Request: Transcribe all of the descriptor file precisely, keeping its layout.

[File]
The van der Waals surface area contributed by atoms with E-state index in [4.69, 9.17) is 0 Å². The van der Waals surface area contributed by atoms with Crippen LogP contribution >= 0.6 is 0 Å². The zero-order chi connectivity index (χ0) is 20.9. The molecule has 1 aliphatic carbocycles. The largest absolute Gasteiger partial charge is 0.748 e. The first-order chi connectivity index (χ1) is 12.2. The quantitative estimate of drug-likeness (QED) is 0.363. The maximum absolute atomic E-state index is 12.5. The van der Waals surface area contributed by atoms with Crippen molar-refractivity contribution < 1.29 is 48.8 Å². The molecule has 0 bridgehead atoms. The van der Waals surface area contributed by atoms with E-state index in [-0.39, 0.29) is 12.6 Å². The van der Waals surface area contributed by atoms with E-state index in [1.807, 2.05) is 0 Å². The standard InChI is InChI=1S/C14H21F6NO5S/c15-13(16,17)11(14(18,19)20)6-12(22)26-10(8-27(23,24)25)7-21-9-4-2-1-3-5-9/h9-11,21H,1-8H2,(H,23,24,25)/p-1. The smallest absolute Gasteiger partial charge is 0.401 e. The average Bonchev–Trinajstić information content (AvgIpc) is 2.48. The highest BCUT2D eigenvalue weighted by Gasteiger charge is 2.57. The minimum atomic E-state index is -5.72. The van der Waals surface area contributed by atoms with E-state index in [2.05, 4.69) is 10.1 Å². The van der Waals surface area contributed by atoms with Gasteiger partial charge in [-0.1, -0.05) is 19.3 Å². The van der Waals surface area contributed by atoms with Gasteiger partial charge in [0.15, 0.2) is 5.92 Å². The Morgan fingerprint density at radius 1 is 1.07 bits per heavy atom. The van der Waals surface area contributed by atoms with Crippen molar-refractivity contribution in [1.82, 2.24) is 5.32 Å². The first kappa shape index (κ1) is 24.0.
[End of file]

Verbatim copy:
The van der Waals surface area contributed by atoms with E-state index in [4.69, 9.17) is 0 Å². The van der Waals surface area contributed by atoms with Crippen LogP contribution >= 0.6 is 0 Å². The zero-order chi connectivity index (χ0) is 20.9. The molecule has 1 aliphatic carbocycles. The largest absolute Gasteiger partial charge is 0.748 e. The first-order chi connectivity index (χ1) is 12.2. The quantitative estimate of drug-likeness (QED) is 0.363. The maximum absolute atomic E-state index is 12.5. The van der Waals surface area contributed by atoms with Crippen molar-refractivity contribution < 1.29 is 48.8 Å². The molecule has 0 bridgehead atoms. The van der Waals surface area contributed by atoms with E-state index in [-0.39, 0.29) is 12.6 Å². The van der Waals surface area contributed by atoms with E-state index in [1.807, 2.05) is 0 Å². The standard InChI is InChI=1S/C14H21F6NO5S/c15-13(16,17)11(14(18,19)20)6-12(22)26-10(8-27(23,24)25)7-21-9-4-2-1-3-5-9/h9-11,21H,1-8H2,(H,23,24,25)/p-1. The smallest absolute Gasteiger partial charge is 0.401 e. The average Bonchev–Trinajstić information content (AvgIpc) is 2.48. The highest BCUT2D eigenvalue weighted by Gasteiger charge is 2.57. The minimum atomic E-state index is -5.72. The van der Waals surface area contributed by atoms with E-state index in [2.05, 4.69) is 10.1 Å². The van der Waals surface area contributed by atoms with Gasteiger partial charge in [-0.1, -0.05) is 19.3 Å². The van der Waals surface area contributed by atoms with Gasteiger partial charge in [0.15, 0.2) is 5.92 Å². The Morgan fingerprint density at radius 1 is 1.07 bits per heavy atom. The van der Waals surface area contributed by atoms with Crippen molar-refractivity contribution in [1.82, 2.24) is 5.32 Å². The first kappa shape index (κ1) is 24.0.